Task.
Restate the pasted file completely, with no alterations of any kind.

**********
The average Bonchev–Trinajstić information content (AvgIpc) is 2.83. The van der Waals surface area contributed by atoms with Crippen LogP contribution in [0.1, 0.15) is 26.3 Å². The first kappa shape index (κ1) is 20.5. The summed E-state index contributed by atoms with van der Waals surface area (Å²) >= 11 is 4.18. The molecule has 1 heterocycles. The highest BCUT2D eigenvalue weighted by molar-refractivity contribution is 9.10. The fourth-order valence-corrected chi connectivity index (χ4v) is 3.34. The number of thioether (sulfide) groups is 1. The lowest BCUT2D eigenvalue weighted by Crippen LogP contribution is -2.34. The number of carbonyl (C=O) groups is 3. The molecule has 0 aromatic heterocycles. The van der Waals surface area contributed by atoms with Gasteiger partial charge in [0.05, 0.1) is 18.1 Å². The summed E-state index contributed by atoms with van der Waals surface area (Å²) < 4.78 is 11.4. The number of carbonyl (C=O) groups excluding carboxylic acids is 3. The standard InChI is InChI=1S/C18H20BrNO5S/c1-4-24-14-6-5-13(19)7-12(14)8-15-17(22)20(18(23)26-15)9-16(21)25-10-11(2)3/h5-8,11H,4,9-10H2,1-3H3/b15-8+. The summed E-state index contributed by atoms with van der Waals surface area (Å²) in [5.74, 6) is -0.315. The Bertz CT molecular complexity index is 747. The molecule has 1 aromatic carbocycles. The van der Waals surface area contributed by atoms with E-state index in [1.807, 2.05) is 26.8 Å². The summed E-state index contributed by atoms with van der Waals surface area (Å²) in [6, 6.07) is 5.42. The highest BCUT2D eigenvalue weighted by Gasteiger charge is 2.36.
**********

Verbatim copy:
The average Bonchev–Trinajstić information content (AvgIpc) is 2.83. The van der Waals surface area contributed by atoms with Crippen LogP contribution in [0.1, 0.15) is 26.3 Å². The first kappa shape index (κ1) is 20.5. The summed E-state index contributed by atoms with van der Waals surface area (Å²) >= 11 is 4.18. The molecule has 1 heterocycles. The highest BCUT2D eigenvalue weighted by molar-refractivity contribution is 9.10. The fourth-order valence-corrected chi connectivity index (χ4v) is 3.34. The number of thioether (sulfide) groups is 1. The lowest BCUT2D eigenvalue weighted by Crippen LogP contribution is -2.34. The number of carbonyl (C=O) groups is 3. The molecule has 0 aromatic heterocycles. The van der Waals surface area contributed by atoms with Gasteiger partial charge in [0.05, 0.1) is 18.1 Å². The summed E-state index contributed by atoms with van der Waals surface area (Å²) < 4.78 is 11.4. The number of carbonyl (C=O) groups excluding carboxylic acids is 3. The standard InChI is InChI=1S/C18H20BrNO5S/c1-4-24-14-6-5-13(19)7-12(14)8-15-17(22)20(18(23)26-15)9-16(21)25-10-11(2)3/h5-8,11H,4,9-10H2,1-3H3/b15-8+. The summed E-state index contributed by atoms with van der Waals surface area (Å²) in [5.74, 6) is -0.315. The Bertz CT molecular complexity index is 747. The molecule has 1 aromatic carbocycles. The van der Waals surface area contributed by atoms with E-state index in [1.807, 2.05) is 26.8 Å². The summed E-state index contributed by atoms with van der Waals surface area (Å²) in [6, 6.07) is 5.42. The highest BCUT2D eigenvalue weighted by Gasteiger charge is 2.36.